Burden on employees as to whether bonuses are discretionary. However, under section 207(e)(3), remuneration is not included if the fact of payment and the amount of payment are “determined at the sole discretion of the employer.” This led to a question of first-impression for the Fifth Circuit, i.e., who has the burden of proof on whether bonuses are discretionary and therefore excluded under section 207(e)(3)? The court concluded that the burden was on the employees because subsection (e)(3) was “merely a definition element of the regular rate” and thus “merely a definition element of” their claim.

Reversal on performance bonuses. They met that burden with regards to performance bonuses. They produced a written agreement at trial that governed performance bonuses—it listed criteria for determining whether the bonus would be awarded and, importantly, a pay scale stipulating precisely how much would be given. While it was reasonable for the jury to conclude that the employer retained discretion over whether to give the bonus, particularly in light of the agreement’s statement that the bonuses were “NOT TO BE EXPECTED,” it was not reasonable for the jury to conclude that the employee retained discretion over the amount.

The performance bonus agreement provided a concrete pay scale, the court explained, which showed precisely what employees would be paid if they received the bonus. There was no evidence that the bonus deviated from those amounts. Based on the agreement and the “complete absence of any evidence contradicting the universal applicability of the agreement,” the court concluded, a reasonable jury could not have determined that the employer retained discretion over the bonus amount. Therefore, those bonuses ought to have been included in the regular rate and the employees were entitled to judgment as a matter of law regarding the performance bonuses.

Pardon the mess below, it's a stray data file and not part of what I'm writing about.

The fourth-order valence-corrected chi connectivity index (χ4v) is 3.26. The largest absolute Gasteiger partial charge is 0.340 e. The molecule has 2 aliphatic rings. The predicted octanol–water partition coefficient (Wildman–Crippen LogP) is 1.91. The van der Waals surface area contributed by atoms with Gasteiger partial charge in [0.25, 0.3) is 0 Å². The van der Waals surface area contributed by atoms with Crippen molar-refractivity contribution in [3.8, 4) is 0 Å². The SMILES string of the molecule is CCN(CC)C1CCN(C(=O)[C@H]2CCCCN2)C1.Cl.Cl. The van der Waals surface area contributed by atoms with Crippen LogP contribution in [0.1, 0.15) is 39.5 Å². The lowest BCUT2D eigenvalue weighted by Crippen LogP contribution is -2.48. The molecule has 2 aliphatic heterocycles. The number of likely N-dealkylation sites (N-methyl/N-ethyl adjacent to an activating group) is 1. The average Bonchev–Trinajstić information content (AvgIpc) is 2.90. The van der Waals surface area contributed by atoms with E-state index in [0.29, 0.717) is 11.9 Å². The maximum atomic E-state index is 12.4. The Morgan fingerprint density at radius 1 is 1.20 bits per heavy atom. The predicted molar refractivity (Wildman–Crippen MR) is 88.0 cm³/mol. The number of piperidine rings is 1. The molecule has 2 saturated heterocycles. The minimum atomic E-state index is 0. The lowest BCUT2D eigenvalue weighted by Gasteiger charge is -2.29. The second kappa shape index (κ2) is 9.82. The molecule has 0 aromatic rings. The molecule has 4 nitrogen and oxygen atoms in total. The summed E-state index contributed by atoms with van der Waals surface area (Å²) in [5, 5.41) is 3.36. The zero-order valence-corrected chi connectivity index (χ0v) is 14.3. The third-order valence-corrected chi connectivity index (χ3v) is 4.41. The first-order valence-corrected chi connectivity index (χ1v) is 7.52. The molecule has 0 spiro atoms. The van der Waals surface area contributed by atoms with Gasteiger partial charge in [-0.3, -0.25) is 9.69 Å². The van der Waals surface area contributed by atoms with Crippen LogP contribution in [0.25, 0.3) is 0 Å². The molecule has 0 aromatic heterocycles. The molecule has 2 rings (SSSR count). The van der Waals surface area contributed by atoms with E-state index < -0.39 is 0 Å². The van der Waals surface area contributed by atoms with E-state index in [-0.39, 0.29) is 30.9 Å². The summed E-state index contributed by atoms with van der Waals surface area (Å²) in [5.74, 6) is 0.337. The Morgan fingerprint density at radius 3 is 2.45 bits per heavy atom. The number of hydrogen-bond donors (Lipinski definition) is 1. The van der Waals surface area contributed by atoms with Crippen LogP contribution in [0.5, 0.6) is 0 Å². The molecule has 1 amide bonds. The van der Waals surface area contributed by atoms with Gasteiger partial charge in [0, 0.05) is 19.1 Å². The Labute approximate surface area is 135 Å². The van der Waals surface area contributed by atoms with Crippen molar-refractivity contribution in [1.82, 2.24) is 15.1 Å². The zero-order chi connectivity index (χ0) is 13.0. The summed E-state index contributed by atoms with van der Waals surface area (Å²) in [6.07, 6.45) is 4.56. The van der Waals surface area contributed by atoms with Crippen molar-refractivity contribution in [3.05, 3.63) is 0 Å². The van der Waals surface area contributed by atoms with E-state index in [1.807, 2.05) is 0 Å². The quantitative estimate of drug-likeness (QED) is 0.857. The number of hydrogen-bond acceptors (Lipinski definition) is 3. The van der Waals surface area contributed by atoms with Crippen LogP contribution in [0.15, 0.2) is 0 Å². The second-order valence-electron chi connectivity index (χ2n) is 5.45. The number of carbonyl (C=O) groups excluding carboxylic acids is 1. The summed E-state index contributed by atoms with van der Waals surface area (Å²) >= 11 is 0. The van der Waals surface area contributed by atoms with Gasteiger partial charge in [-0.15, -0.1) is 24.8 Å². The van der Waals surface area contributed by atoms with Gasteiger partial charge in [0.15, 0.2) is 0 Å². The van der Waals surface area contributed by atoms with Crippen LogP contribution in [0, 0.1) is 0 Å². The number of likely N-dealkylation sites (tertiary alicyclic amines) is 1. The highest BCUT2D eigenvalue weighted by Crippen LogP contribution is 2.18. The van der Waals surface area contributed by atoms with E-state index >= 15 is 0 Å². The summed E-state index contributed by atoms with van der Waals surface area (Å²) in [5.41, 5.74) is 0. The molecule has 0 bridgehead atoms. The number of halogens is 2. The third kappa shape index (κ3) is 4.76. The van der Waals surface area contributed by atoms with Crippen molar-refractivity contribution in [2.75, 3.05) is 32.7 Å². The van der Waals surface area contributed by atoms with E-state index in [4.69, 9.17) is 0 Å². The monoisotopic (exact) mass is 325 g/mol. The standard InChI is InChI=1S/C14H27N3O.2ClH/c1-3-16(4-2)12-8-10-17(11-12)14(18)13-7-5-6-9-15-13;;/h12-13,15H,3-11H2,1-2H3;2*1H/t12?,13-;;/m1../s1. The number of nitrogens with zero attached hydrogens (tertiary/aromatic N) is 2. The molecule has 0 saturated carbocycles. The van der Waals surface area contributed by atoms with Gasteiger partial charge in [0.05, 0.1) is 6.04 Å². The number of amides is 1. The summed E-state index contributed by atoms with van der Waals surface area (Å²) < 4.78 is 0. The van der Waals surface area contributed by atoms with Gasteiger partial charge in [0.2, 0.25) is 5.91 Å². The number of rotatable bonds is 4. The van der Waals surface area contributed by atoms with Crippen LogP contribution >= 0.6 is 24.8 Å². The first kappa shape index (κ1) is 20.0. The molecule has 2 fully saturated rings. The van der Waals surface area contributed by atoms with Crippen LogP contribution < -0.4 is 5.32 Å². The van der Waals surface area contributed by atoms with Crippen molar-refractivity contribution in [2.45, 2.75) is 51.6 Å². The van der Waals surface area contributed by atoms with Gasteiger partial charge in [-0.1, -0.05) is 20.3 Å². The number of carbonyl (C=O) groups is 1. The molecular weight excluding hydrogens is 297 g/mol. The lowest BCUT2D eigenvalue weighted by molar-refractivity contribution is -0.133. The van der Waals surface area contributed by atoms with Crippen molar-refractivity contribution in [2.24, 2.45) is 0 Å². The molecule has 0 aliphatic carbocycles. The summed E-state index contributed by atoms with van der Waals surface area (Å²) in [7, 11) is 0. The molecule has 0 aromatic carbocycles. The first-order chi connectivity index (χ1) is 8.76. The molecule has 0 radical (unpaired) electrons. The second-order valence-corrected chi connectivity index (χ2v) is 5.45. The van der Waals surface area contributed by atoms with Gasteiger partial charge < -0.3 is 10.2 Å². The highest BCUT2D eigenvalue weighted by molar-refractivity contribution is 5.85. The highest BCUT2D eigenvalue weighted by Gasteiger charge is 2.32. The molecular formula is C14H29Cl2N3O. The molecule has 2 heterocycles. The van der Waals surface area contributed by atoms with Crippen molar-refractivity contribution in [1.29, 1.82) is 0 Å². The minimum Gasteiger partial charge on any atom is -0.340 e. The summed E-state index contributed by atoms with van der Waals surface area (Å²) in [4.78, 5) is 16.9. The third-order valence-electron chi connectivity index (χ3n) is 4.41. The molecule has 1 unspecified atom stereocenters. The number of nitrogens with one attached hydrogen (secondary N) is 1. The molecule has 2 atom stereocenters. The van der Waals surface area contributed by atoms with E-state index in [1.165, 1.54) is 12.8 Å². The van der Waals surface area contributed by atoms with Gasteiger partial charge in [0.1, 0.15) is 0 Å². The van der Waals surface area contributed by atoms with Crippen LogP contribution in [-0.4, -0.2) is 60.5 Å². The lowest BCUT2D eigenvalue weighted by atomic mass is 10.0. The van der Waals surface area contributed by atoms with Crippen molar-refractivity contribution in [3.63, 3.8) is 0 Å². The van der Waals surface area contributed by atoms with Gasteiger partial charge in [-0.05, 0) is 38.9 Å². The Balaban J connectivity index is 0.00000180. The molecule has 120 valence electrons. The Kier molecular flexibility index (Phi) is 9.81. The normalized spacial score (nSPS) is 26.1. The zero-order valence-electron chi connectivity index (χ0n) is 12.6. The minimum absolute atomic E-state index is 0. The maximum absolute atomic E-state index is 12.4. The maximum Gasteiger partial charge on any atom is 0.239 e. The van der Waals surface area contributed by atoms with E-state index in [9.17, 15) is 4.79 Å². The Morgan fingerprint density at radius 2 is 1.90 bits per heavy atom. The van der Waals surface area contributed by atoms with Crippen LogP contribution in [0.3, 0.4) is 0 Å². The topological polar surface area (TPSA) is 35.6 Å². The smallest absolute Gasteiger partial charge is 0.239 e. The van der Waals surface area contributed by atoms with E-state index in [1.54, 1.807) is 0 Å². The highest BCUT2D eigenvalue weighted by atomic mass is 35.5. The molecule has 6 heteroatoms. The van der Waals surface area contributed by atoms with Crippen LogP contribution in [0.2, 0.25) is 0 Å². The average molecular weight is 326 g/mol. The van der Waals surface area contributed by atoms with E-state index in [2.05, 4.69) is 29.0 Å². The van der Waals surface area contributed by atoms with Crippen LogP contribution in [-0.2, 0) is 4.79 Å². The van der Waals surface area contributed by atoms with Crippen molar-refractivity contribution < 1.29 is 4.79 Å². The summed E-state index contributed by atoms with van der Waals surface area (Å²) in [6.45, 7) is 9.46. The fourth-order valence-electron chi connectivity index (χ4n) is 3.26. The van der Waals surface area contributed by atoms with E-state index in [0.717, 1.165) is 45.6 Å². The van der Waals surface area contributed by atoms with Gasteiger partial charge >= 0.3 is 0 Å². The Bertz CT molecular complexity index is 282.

Stage bonuses. However, the employees did not meet their burden with regards to the stage bonuses. They argued that those bonuses were nondiscretionary as a matter of law, but they struggled to provide support in the record for any of their assertions. They showed no evidence in the record indicating how workers came to expect stage bonuses, who determined the amount, when it was determined, whether all employees typically received those bonuses, or whether the amount ever varied.

Affirmed otherwise. As to other matters on appeal, the court found no abuse of discretion in the district court’s award of the employees’ attorney fees as to the sanctions, declining to “second-guess the district court’s sense of rough justice.” It also found no basis to question its decision to reduce the amount of costs awarded to the company. The court also agreed with the jury’s conclusion that the individual owner of the company was not an “employer.”

Accordingly, the court reversed the district court’s denial of judgment as a matter of law and remanded to that court to determine what relief was owed to the employees consistent with the appeals court’s opinion. Otherwise, it was affirmed.